Petaluma heirs re-release dad’s amazing aerial photo book, ‘Above San Francisco’

For more than 40 years Robert Cameron hung out of a helicopter, throwing caution to the wind as he captured with his camera, a perspective of the Bay Area otherwise reserved for pilots and high-flying migrating birds. He traversed the Northern California skies, snapping from high above the sweep of the land, from the Altamont Pass near Tracy north to Santa Rosa and beyond to the Alexander Valley. His lens focused on the foamy surf lapping at the shore, fireworks crackling over the Bay Bridge, the entire City of San Francisco glowing in the last, rose-tinged light before sunset and the shadows of clouds lolling on the winter green hills.

Cameron showed the world from a hidden perspective, one both vast in its panoramic perspective and very small; landmarks like the Ferry Building clock tower, the Legion of Honor and the Sonoma City Hall, appear dwarfed like miniatures in a toy town set.

Cameron published his first set of photos in “Above San Francisco” in 1969, and updated it three times over the decades, providing a visual documentation of the transforming Bay Area as it filled in with roads and development and high tech. His photographic legacy also zooms in on neighborhood changes, like the development of the Civic Center in San Francisco and the addition of the new public library and Davies Symphony Hall.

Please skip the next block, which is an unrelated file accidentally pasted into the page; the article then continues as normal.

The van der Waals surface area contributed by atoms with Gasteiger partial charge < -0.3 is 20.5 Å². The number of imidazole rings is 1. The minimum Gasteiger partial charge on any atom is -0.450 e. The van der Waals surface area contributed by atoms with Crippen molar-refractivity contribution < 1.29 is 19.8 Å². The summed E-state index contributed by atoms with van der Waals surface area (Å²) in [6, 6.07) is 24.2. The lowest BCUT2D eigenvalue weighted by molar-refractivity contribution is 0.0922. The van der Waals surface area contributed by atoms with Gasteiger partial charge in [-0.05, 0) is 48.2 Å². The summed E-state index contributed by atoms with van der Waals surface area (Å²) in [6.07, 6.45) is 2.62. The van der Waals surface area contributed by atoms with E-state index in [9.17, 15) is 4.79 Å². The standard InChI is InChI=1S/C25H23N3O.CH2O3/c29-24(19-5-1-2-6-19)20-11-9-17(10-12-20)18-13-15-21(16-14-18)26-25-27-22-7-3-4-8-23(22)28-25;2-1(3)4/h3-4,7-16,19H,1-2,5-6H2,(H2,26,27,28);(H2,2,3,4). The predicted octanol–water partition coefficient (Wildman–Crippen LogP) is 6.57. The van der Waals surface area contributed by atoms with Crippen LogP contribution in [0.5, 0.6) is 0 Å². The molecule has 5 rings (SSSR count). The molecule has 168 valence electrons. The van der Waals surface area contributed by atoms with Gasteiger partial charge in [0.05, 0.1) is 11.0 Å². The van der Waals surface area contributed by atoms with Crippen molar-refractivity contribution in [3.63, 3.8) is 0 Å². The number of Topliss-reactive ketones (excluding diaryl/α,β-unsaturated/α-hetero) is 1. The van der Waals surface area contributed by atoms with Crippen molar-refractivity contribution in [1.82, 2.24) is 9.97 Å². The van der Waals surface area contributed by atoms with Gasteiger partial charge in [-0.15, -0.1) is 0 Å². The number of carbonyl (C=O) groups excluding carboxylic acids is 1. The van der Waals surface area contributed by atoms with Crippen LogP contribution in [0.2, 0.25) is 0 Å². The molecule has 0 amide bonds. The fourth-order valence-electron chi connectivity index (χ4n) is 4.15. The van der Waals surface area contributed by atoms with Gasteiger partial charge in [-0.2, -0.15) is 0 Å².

Now, a 50th anniversary edition of that first book is soon to be published by Cameron's granddaughter, Nina Gruener and her husband Chris. The couple 10 years ago purchased the boutique publishing house Cameron+Company that her grandfather launched in 1964, moved the operation from San Francisco to Petaluma and expanded the subject offerings to include not just photography but art, food and wine, children's books and books of regional interest.

They're books, as the Grueners say, “that need to be books.” They're big, glossy and beautifully designed and illustrated. The latest version of “Above San Francisco,” which will be published in April (available for preorder at a hefty 11-by-14 inches and weighs eight pounds - something for the coffee table where the interior triptychs can be folded out and each photo can be studied in detail, most effectively with a magnifying glass.

“As an aerial photographer he had figured out the ratio. With his very first book he somehow settled on a 14 by 11 size and stuck with it the for the next 45 years,” Chris Gruener said. “It must have matched up well with the transparencies we have on record here.”

The phenomenal success of “Above San Francisco” inspired Cameron to expand the franchise to other major cities, from New York and London to Washington, D.C., Paris, Mexico City, San Diego, Los Angeles, Seattle and Chicago. By the time of his death in November 2009, the photographic daredevil had produced 19 coffee table books in the “Above” series, with 3 million copies in print. But his favorite city was the one he adopted - San Francisco. He produced four editions of the seminal “Above San Francisco.”

Cameron never retired, said his daughter Tracy Davis, who lives in Santa Rosa. At the age of 98-and-a-half he was, in typical fashion, hanging out of a helicopter with straps to snap pictures of Lombard Street, which had been converted into a giant, multicolored Candy Land board with interlocking rubber mats to celebrate the 60th anniversary of the game. He died three months after that final shoot.

Davis said her father was determined to live to 100. And although he fell short of his goal, he wrung the most out of every minute.